June 26, 2023

Finding My Path: A Recruiter's Journey of Self-Discovery

There are times in life when we have the chance to discover more about ourselves, and we often emerge on the other side with our true colors ready to shine. Olivia, a Sr. Recruiter and Training Manager with TNAA, shares her rainbow of colors with pride, and she’s happy to be able to support the LGBT+ community in her work. 

Olivia has identified as an LGBT+ ally most of her life, but it wasn’t until her 30s that she realized she was in the community herself. That’s when she met her now fiance Christy. Olivia, who’s been with TNAA for more than a decade, met Christy at work a few years into her tenure. 

Olivia and Christy dressed up and smiling

“I’ve always been attracted to various types of people but have only been in heterosexual relationships,” Olivia explained. “When I met Christy, we were really good friends first, and we hung out and had such a good time. Then, I had one particular friend who thought she was cute and said, ‘Oh, you should introduce me to your friend.’ I found myself getting jealous and was like, ‘What is this about? What is happening?’ So that’s where I started questioning what was going on, and that’s where it started.”

Olivia wasn’t expecting to feel this way, and the more she thought about it and talked about it with her daughter, the more she began to learn about herself.  

“When I told my daughter, the more we talked, I was like, I’m in love with this person because of who she is. I don’t care if she was a guy. I fell in love with this person, this soul, ya know?” Olivia said. That’s when her daughter explained that her mom might be pansexual,  “which basically means you love someone regardless of their gender,” Olivia said.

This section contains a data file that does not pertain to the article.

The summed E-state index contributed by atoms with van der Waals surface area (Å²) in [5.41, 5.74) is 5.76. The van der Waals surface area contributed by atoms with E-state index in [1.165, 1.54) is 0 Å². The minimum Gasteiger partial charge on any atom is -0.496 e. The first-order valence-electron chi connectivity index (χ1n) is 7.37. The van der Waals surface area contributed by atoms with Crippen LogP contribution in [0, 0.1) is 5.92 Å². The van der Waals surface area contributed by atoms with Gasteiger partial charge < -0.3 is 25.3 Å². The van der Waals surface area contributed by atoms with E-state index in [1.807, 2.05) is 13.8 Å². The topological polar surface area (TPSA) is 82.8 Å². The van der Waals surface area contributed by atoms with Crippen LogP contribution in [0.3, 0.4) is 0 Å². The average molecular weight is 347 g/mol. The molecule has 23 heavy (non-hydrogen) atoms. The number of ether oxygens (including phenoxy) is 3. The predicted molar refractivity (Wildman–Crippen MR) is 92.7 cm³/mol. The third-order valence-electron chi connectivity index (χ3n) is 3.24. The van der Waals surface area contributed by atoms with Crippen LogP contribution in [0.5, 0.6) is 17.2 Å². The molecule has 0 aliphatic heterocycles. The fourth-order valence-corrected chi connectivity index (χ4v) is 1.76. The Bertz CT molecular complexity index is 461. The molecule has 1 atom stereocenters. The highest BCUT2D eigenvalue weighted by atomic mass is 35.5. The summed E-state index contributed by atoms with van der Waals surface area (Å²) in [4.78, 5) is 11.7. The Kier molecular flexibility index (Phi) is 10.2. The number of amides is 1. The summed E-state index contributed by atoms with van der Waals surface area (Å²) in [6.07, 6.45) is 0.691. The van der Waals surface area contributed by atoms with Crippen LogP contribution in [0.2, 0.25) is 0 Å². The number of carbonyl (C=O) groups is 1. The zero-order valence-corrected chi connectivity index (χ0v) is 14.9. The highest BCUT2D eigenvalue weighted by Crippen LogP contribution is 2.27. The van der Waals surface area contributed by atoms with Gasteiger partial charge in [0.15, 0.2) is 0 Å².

Olivia and Christy’s relationship bloomed from there, and after five years of being together, they got engaged. While they’re incredibly excited about their future wedding, the planning has also come with its own challenges. When looking for a venue for their ceremony, they’ve run into venues not accepting same-sex couples. After a few venue tours, they finally found one that was more than willing to host their wedding and that connected them with other accepting vendors as well. 

Acceptance & Inclusion 

Back at work, Olivia has been proud to serve and advocate for the LGBT+ community. 

“Within TNAA, I’ve been able to foster those relationships for the gay community with a lot of my travelers,” Olivia explained. “TNAA as a whole – because I was working here when I came out – was very accepting. My boss was fantastic, my VP was fantastic. They were very loving, nurturing, and very supportive, so that has been great.” 

Olivia’s journey has allowed her to connect with and be an advocate for LGBT+ travelers. She strives to guide travelers to assignments where they’ll feel seen, safe, and celebrated. 

Beyond TNAA, she’s also able to serve the community through the dance studio she owns and operates with friends in Charlotte, North Carolina, where LGBT+ members and their allies have a safe space to express themselves through dance. Olivia says it feels like mission work to operate this studio because she provides a space where LGBT+ dancers know they are loved and accepted for exactly who they are.

“As a studio, we’ll represent and go to PRIDE, Charlotte PRIDE, and Charlotte Black PRIDE,” she said. “We’ll dance and have a booth, and it’s really been good to have a safe space for older youth and adults to come and dance and know they’re accepted. They have representation because we have queer instructors as well.”  

Providing this avenue of expression has proven helpful both for Olivia and her dancing students. 

“Movement in itself is therapeutic, especially dance. It helps you express yourself. It helps you get out emotions, sometimes that you can’t articulate through words.” 

Happy PRIDE! 

While there is always work to do and progress to be made, Olivia wants LGBT+ travelers to know that they have a place at her studio and at TNAA. 

“TNAA was and is accepting with me and everyone within the community,” she said. “I love that we have resources, like First Stop Health, especially for our travelers who might be struggling. We don’t just accept people, we try to help them, too. It’s a safe space. I can be loud and proud at work and know it’s okay.”